The need to place people affected by a mental problem at the centre and make them participants in the process and decisions was one of the main reflections of this open and free conference. According to Maria Portella, thanks to technology, knowledge is more democratic and within everyone’s reach. However, she stressed the importance of “the development of technological applications including the perspective of the people affected”.
Along the same lines, Angel Urbina believes that applications greatly improve the life chain of affected people: they provide professionals with more tools to identify mental disorders early on, to measure people’s recovery and their integration into society, and to evaluate and replicate the treatments carried out by frontline healthcare professionals. However, he stressed the importance of putting people at the centre of all the advances in AI.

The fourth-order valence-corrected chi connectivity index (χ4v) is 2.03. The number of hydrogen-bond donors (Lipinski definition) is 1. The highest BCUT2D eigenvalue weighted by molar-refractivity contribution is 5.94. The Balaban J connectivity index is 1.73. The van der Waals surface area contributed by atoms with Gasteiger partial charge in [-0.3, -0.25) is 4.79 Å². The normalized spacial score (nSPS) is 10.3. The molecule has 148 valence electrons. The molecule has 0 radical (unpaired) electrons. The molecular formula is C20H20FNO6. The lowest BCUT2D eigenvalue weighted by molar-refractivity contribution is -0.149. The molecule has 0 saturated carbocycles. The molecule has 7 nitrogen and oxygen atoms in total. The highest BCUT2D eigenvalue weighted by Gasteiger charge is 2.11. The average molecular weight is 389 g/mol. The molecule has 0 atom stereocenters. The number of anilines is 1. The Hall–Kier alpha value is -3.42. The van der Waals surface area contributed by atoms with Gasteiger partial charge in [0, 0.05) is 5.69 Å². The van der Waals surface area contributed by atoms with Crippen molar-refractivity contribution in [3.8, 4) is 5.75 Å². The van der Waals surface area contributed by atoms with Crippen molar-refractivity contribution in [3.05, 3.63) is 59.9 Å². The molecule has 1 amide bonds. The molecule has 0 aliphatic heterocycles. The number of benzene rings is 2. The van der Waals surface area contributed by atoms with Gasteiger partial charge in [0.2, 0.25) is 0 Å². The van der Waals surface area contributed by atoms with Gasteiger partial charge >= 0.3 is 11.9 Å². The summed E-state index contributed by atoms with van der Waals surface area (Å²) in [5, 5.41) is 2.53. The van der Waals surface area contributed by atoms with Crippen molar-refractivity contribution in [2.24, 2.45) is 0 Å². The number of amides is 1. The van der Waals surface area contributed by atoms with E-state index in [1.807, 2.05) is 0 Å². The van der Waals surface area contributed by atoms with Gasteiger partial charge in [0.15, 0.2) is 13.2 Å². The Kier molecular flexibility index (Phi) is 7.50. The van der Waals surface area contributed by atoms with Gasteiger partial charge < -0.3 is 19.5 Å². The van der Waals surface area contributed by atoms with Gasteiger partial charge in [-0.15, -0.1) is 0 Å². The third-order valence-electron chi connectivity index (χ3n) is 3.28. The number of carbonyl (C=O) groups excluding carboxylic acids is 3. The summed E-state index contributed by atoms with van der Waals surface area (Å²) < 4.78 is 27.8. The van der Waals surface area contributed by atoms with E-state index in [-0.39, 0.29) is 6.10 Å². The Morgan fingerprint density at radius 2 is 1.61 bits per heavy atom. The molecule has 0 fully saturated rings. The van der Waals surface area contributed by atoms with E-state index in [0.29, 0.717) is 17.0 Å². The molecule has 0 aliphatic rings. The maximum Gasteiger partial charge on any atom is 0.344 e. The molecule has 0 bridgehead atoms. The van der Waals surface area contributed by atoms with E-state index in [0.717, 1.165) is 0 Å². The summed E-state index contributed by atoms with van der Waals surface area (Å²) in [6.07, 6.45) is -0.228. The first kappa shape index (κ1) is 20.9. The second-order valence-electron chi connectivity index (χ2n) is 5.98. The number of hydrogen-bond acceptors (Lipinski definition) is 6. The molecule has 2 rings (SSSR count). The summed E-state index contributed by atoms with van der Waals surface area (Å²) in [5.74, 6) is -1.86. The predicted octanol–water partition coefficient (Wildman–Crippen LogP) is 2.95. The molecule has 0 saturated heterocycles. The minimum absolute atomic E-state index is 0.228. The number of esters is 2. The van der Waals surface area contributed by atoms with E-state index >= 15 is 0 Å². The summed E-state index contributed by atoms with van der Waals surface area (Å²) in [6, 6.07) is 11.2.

From the institutional perspective, Magda Casamitjana also mentioned that artificial intelligence must be sensitive to people and the particular situation they suffer. Casamitjana considers that these are two elements that can “marry” and feed off each other, but that, in any case, the rights of the people affected are essential in mental health care.
- Non-invasive data-driven technologies
According to Daniel Roca, the pharmaceutical industry is showing an increasing interest in technology. In this sense, he mentioned the importance of healthcare professionals and society in general receiving training in artificial intelligence, and gave as an example some of the innovative solutions that some countries have deployed, such as Finland, which offers free courses on AI to its entire population. “As a society, we must develop and train professionals as a spearhead,” he said, where he believes training plays a key role.
As a representative of the affected community, Urbina has delved into the wide range of solutions offered by AI and the importance of incorporating non-invasive technologies in the extraction, collection and subsequent use of data. As an example, he pointed to the introduction of voice systems to extract key information during psychological consultations.